- They are eligible for the scheme,
- They have complied with, and are likely to continue to comply with, the terms and conditions of the scheme,
- Those who have decision-making responsibility for the provider are suitable to manage a service offering full-time education to school-age children in England,
- The Standards are likely to be met for the duration of the term of accreditation,
- The provider has not engaged (and is not likely to engage) in conduct that would undermine public confidence in the OEAS or in full-time online education more generally.
The DfE may also decide not to accredit an applicant even if they are found to meet the above criteria if they have reason to believe that granting the accreditation would not be in the “public interest”.
If granted, the standard term of accreditation will be 3 years and the provider will be added to the Get Information About Schools website. Providers can then describe themselves as “accredited by the Department for Education as a provider of online education” and use the DfE’s logo in accordance with its branding terms.
Providers must re-apply for accreditation between four and six months before the expiry date of their existing accreditation. The DfE may also withdraw accreditation if there is a reasonable justification for doing so (eg if there is evidence that the provider does not meet the Standards consistently).
Can providers appeal a decision by the DfE not to award accreditation?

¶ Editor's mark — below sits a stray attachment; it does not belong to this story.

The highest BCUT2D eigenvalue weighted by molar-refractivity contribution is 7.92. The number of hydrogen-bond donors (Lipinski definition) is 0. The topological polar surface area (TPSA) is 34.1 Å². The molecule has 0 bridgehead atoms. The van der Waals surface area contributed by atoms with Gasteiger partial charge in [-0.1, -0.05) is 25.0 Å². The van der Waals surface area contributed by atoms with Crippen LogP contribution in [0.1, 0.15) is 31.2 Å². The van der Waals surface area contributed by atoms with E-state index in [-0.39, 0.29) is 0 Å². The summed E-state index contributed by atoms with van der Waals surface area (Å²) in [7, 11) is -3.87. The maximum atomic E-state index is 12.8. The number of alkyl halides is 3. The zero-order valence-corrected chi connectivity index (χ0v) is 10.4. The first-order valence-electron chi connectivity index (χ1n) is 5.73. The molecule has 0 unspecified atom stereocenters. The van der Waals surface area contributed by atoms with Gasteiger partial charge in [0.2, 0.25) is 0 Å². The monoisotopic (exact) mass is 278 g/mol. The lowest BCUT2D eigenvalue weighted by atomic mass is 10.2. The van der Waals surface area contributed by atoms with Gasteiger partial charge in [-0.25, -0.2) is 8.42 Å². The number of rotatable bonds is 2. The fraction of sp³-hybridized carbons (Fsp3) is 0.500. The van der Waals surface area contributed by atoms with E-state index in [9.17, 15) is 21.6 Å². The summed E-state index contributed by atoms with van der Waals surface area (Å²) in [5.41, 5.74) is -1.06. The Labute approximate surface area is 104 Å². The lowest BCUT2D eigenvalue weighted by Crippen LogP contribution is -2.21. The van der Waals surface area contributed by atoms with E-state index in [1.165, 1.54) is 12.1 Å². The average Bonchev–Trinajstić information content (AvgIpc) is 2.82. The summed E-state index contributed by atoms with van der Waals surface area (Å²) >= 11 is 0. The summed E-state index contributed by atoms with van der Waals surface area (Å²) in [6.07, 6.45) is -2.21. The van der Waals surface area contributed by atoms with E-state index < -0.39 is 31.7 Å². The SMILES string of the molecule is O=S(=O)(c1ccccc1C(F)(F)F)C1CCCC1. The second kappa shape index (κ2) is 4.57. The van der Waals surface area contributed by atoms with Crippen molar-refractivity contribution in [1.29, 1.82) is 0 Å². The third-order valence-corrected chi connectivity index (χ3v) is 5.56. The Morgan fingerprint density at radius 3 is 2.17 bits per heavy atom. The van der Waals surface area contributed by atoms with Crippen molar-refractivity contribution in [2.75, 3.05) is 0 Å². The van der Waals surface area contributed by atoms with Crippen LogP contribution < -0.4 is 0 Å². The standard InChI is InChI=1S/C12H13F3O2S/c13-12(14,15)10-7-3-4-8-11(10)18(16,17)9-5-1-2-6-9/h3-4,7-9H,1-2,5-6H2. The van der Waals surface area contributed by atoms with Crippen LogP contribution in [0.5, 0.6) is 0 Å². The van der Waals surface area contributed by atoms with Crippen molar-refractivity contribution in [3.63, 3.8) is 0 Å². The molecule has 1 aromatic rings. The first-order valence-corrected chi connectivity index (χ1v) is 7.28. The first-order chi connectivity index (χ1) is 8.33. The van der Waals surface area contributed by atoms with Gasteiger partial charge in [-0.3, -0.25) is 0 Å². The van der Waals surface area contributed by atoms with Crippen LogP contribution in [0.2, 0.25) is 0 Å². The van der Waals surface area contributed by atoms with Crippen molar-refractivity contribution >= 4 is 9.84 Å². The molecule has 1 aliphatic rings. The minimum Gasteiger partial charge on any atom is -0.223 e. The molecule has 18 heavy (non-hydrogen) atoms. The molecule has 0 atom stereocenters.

Providers can request that a decision not to award accreditation is reviewed within 10 working days of the DfE giving notice of its decision.
Providers may make representations in writing to a review panel, which will not include the original decision-maker. The decision of the review panel will be final. However, providers will be entitled to apply for accreditation again.
What other accreditations or registrations might an online education provider need?
Depending on the offering, some online education providers may also need to register as an independent school. It is a criminal offence to conduct an unregistered independent school (and any person who does so is liable to a fine and / or imprisonment). It is therefore important that providers take advice on this.
What should online education providers do now?
Before applying for accreditation, providers should:
- Read the eligibility criteria and ensure that they meet them,
- Read the Standards and ensure that they can comply with them. If necessary, providers may need to vary their existing contracts with parents and / or third parties to ensure compliance and / or prepare or amend policy documents (eg in respect of admissions and complaints); and
- read Ofsted’s Handbook to prepare for the accreditation visit.
This publication is a general summary of the law. It should not replace legal advice tailored to your specific circumstances.
© Farrer & Co LLP, April 2023